It seems to have worked for me as it helped me move away from writing information that would never be divulged to the reader and focus on the meat of the story.  Here's the link: http://www.advancedfictionwriting.com/articles/snowflake-method/

 

Maybe it will work as well for you as it seems to be working for me.  

 

I think with POV issues a good way to straighten out what should be divulged and what shouldn't be is to try to think of everything from the characters perspective and not yours as the author.  The author will always have more information than the character and if that starts to bleed through then you get the sense of omniscience that is so common in old sci-fi.  So when Dulcet is hammering it would be odd for her to see herself as a creature of legend in the glow of the fire, as unless there was mirror nearby she would only see her arms hammering away, perhaps her hair slipping in front of her eyes.

 

EDIT: I'll note that in the link I posted the author encourages using the snowflake method for all aspects of writing, from the plot, to the world and characters.  For me I find it works very well for the plot.  But for the characters I find that a lot of that comes naturally as I write, trying to plan their personalities too concretely out beforehand just gives me a headache.

Edited by Sprouts
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Thanks for the link. I had actually looked at this, and a few other methods. Still looking. Not sure why but when I try to logically break it down I lose the story, but when I just write as if I was watching it happen it comes out. So I have a lot of bits and pieces of a story that are connected  - sort of like a jigsaw puzzle. I know the overall shape, and I'm fitting in pieces.

 

 

I guess I could try laying out what I have, then try to use the snow flake method to fill in the gaps but I actually have some prewriting and chapters that are 'puzzle pieces from all corners of the puzzle.

 

Anyway I think I just have to write constantly, and I'll continue to explore the outlining on the side - even if I have to rewrite because when I focus on the outline I get stuck. It was the main reason I never started writing - and I tried for many years off and on. I seem to get stuck at the outline. Several months ago when I just started pantsing ad following wherever the story led I was writing a significant bit just during my lunch breaks. Since I tried to sort out my outlining this past two months or so I am sporadic again. But I know I have to outline because otherwise I will end up with continuity errors.

 

Thanks again. I'll sort it out eventually. :)

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Just as a followup on outlining I am trying to trick the brain - with some potential success. Will have to wait until after work to give it a good go.

 

I am imagining a storyteller who is telling the overall story to an audience, then answering questions about specific characters ie. "and what about's Dulcet's part in the story" and by writing this as a scene, at least in a quick test before work this morning, it seems I can engage the creative side of the brain without getting into logic / analytical mode. If it works I will then have my outline.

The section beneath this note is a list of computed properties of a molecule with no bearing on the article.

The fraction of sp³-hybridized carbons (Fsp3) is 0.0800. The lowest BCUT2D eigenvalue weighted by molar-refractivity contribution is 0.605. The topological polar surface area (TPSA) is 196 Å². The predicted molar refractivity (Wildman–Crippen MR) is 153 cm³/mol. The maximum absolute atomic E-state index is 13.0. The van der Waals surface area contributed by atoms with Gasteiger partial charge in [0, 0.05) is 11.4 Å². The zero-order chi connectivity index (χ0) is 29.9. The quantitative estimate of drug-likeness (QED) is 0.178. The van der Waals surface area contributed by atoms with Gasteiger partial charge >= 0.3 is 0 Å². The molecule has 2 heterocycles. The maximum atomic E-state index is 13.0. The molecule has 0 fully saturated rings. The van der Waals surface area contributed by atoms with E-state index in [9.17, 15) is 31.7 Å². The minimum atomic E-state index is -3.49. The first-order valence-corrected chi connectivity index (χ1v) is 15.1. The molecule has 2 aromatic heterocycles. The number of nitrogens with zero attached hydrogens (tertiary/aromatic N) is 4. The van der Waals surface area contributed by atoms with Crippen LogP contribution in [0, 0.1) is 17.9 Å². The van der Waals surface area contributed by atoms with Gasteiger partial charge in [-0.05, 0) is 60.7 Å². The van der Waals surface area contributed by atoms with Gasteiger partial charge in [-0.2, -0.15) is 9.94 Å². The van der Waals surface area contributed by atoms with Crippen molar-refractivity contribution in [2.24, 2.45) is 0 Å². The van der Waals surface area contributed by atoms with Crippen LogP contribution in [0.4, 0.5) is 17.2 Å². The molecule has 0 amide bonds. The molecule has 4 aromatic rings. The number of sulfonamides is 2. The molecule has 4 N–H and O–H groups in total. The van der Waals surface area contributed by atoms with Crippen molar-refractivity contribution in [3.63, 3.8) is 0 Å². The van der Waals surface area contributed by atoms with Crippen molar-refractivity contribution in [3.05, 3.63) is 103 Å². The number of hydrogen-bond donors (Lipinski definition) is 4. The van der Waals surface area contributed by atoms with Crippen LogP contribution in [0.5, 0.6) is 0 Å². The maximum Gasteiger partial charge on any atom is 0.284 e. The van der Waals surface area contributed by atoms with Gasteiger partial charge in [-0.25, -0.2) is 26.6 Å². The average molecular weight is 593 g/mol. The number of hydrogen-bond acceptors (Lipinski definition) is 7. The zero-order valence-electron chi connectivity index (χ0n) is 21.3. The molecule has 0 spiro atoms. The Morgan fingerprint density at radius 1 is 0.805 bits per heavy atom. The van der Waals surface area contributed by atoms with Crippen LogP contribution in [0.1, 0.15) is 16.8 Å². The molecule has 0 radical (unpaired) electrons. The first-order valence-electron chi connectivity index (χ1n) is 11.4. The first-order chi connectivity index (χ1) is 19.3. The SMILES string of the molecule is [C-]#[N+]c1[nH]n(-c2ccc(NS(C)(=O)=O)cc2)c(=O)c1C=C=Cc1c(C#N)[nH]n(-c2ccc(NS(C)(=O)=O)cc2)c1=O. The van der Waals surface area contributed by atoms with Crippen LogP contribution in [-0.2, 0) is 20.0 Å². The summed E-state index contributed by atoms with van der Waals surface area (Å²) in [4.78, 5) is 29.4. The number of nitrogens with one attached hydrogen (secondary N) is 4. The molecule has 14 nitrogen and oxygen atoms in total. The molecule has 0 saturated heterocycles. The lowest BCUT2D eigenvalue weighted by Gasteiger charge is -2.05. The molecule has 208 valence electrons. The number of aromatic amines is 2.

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To summarise before going into more detailed comments, I really enjoyed all of these pieces. I’ll repeat, I think you have pleasing and comfortable style that is very readable, and a real knack for establishing characters effectively and economically. This is only your second submission that I’ve read and I’ve been engaged by both. Because of the nature of them, they have been a bit fragmented, episodic, and I would really enjoy reading several submissions of yours with a progressing narrative and plot.

 

Potted impressions of each piece:

 

Dulcet’s Hammer – lovely establishing portrait of the character, I want to learn more about her.

Dragon Hawk – great sense of wonder when the ship appears, nice detail on Johnny.

Dinner Theatre – excellent arc with nice twists that almost could stand on its own as a short story. Rathstone is a good villain, put me in mind of Frank Underwood, but probably ‘cause I just finished House of Cards S2.

Piglio, Chatter and the Mountain – good teaser trailer of a scene, strong characters, nice dynamic and an excellent hint at a depth of plot (the sigil and the duty) that demands for the reader to read on – if there was more.

 

Dulcet’s Hammer

 

“graced with the... ability”?

 

I like the description of Dulcet, it strong and positive, not flowery and clever in its detail – like the bead of sweat running down her neck. The word legend bothered me a little, it jarred for me, like going a bit too far.

 

The second paragraph is very poetic, but I thought it diminished the effect of the first, I thought you had clinched a very strong impression with that firsts paragraph and I felt that second was unnecessary – gilding the lily.

 

The makes an interesting comparison with your first submission, which I’ve just read. In my opinion (please disregard at will, as this going beyond critique), this would be a better opening for your story. There a very effective description of a strong character and we learn about the setting, i.e. where we are and a hint at the socio-political situation. Personally, I think Dulcet is your most interesting character. Fleet-footed thieves(?) and inscrutable assassins are ten-a-penny in modern fantasy.